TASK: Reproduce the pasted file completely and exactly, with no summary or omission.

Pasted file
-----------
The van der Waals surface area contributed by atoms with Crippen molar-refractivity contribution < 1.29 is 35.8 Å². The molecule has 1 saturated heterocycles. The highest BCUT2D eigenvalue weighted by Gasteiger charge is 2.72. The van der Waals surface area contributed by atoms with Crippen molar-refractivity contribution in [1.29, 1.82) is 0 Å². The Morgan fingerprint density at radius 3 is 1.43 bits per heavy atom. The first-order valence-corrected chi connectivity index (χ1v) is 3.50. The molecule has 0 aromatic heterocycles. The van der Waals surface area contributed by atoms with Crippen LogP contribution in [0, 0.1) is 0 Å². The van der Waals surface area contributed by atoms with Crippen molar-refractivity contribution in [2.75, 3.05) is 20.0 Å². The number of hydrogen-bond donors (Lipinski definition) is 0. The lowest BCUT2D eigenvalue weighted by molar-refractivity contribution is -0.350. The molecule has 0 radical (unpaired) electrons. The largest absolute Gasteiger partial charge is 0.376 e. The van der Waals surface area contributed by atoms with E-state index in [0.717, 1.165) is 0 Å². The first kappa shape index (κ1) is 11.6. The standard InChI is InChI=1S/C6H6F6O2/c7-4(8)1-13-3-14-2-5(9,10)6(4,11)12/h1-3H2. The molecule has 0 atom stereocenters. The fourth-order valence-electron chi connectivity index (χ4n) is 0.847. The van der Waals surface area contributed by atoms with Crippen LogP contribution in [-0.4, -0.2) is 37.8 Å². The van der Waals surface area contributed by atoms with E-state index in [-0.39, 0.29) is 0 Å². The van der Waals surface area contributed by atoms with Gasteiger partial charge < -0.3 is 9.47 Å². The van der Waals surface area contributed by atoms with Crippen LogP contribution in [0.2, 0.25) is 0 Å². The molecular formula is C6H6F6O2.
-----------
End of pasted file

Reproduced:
The van der Waals surface area contributed by atoms with Crippen molar-refractivity contribution < 1.29 is 35.8 Å². The molecule has 1 saturated heterocycles. The highest BCUT2D eigenvalue weighted by Gasteiger charge is 2.72. The van der Waals surface area contributed by atoms with Crippen molar-refractivity contribution in [1.29, 1.82) is 0 Å². The Morgan fingerprint density at radius 3 is 1.43 bits per heavy atom. The first-order valence-corrected chi connectivity index (χ1v) is 3.50. The molecule has 0 aromatic heterocycles. The van der Waals surface area contributed by atoms with Crippen LogP contribution in [0, 0.1) is 0 Å². The van der Waals surface area contributed by atoms with Crippen molar-refractivity contribution in [2.75, 3.05) is 20.0 Å². The number of hydrogen-bond donors (Lipinski definition) is 0. The lowest BCUT2D eigenvalue weighted by molar-refractivity contribution is -0.350. The molecule has 0 radical (unpaired) electrons. The largest absolute Gasteiger partial charge is 0.376 e. The van der Waals surface area contributed by atoms with E-state index in [0.717, 1.165) is 0 Å². The first kappa shape index (κ1) is 11.6. The standard InChI is InChI=1S/C6H6F6O2/c7-4(8)1-13-3-14-2-5(9,10)6(4,11)12/h1-3H2. The molecule has 0 atom stereocenters. The fourth-order valence-electron chi connectivity index (χ4n) is 0.847. The van der Waals surface area contributed by atoms with Crippen LogP contribution in [-0.4, -0.2) is 37.8 Å². The van der Waals surface area contributed by atoms with E-state index in [-0.39, 0.29) is 0 Å². The van der Waals surface area contributed by atoms with Gasteiger partial charge < -0.3 is 9.47 Å². The van der Waals surface area contributed by atoms with Crippen LogP contribution in [0.2, 0.25) is 0 Å². The molecular formula is C6H6F6O2.